Oversaturation is a scary, scary thing.
Don't get me wrong. I absolutely love the recent influx of super melodic hardcore bands. Acts like Set Your Goals and Shook Ones are proving that punk rock can be playful and meaningful -- both have sprawling, pop-infused anthems that are actually simultaneously strong religious critiques, while even over in the United Kingdom, others like the Steal provide perfectly socially aware profiles of the very scene they play for. Sure, melodic hardcore has existed for years, there's no arguing that, but it just seems these days that the pop-punk element is fully embraced, with an appropriate lack of shame. But how many is enough? When does this become a trend instead of something simply awesome? Who's going to be the straw that breaks the camel's back?
I'm not saying Daggermouth is that band. No no no no. SoCal / Fat Wreck-influenced pop-punk/hardcore, they bring a little something extra to the mix, and that's why they're not that band. However, as they don't seem as strong as the aforementioned, I feel like that unknown band, and their enusing flood of crappy soundalikes, could be closer than we think.
I'm getting ahead of myself here. Daggermouth's Stallone is still solid. They do exactly what you think -- New Found Glory and Saves the Day-styled pop-punk, but played at the speed of skatepunk and with the energy of hardcore, with Nick Pickle's flailing yell atop it all. I think my biggest issue is that it just isn't as memorable as it should be.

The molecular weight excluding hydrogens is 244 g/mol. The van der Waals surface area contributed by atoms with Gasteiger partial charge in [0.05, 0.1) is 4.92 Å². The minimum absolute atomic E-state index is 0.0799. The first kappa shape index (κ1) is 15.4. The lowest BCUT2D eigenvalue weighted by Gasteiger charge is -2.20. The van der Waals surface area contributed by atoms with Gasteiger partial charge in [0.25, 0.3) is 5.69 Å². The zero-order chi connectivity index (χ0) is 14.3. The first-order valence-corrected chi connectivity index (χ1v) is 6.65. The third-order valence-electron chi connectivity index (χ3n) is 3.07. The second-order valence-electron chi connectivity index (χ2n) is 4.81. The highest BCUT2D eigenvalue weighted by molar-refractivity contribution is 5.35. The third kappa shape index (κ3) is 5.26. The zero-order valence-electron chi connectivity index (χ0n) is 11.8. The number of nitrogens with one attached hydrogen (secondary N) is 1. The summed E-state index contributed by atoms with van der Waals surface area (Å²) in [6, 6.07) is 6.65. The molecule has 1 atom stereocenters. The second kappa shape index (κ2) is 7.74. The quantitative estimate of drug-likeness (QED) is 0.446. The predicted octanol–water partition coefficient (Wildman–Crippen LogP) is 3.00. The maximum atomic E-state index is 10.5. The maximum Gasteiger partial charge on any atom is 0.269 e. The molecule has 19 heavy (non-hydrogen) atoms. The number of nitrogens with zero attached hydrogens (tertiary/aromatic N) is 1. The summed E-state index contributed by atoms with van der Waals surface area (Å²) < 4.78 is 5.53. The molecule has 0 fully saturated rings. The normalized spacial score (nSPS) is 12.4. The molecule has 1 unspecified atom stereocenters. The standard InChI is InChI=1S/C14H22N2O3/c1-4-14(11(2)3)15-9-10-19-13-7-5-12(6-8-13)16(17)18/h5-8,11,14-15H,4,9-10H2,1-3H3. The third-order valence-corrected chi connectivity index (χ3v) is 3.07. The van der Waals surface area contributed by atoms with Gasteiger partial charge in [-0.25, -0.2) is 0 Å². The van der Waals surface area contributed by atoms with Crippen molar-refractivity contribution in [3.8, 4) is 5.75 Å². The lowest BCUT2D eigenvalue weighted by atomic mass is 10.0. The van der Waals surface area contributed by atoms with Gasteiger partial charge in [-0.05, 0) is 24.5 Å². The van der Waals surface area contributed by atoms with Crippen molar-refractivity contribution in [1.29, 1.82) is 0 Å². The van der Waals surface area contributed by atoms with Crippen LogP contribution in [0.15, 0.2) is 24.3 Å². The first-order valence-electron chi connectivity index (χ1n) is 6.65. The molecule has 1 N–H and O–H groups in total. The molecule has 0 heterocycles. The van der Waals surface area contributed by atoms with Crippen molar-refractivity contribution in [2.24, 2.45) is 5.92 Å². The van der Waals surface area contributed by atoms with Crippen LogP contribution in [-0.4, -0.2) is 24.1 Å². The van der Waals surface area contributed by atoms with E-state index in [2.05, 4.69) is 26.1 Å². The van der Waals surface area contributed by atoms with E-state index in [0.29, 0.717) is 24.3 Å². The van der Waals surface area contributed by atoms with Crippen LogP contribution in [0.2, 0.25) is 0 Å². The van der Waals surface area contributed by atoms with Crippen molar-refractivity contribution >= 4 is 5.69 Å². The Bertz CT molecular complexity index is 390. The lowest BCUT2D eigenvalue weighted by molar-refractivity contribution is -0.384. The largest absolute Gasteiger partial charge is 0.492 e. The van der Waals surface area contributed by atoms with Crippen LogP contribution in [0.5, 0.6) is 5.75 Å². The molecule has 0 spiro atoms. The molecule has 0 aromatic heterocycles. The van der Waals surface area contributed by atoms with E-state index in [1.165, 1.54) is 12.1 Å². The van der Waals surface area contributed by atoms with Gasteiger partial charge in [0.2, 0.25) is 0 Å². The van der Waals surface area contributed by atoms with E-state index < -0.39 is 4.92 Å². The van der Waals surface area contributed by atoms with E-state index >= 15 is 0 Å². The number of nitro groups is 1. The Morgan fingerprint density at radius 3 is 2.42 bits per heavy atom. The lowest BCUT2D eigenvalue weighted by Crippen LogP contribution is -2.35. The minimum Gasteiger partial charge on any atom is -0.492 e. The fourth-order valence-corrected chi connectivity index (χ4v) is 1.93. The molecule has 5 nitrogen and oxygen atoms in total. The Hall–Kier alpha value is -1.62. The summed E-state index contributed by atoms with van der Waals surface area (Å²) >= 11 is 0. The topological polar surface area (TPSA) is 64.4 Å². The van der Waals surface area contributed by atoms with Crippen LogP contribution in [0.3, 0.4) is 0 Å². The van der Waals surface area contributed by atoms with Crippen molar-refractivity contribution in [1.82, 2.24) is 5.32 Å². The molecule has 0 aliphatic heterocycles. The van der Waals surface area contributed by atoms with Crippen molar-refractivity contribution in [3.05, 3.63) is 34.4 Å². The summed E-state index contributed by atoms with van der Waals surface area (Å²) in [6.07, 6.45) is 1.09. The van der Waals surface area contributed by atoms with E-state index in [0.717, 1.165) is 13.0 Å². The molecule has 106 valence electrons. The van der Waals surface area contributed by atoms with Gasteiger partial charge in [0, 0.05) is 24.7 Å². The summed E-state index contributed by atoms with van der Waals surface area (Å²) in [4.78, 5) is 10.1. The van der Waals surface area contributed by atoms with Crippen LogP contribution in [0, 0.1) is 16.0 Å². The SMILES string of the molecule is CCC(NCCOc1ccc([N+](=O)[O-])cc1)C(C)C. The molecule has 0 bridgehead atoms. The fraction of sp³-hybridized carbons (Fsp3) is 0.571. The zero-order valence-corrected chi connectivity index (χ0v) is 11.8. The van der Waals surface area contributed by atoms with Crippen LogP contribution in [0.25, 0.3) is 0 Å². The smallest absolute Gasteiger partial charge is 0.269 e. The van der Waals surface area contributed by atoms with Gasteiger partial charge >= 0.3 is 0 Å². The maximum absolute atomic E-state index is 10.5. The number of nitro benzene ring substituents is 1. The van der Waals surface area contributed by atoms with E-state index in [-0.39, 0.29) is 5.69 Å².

The first third of the album does have some standouts, though. "Vegas Chaffe, Brutha I Got It Too" is one of their more heartfelt moments and it works well -- just the little "c'mon c'mon!" backups provide a great moment, while punctual gang vocals accent the uplifting "Shildo's Quest: Legacy of the Dung." Further down the line, "Lassie's Last Dance" is a moderately catchy number, but I think "The Dude Just Wants His Rug Back" is my favorite, thanks to its riffy, desperate chorus (and breakdown), and tempo change sandwiching it -- although the same of the latter could probably be said for its immediate follower, "Texas John's Sweet Herbal Remedy."
Again, it's hard to push Daggermouth as strong as the ringleaders in their likely doomed style, but they've certainly got a good shot at catching up.
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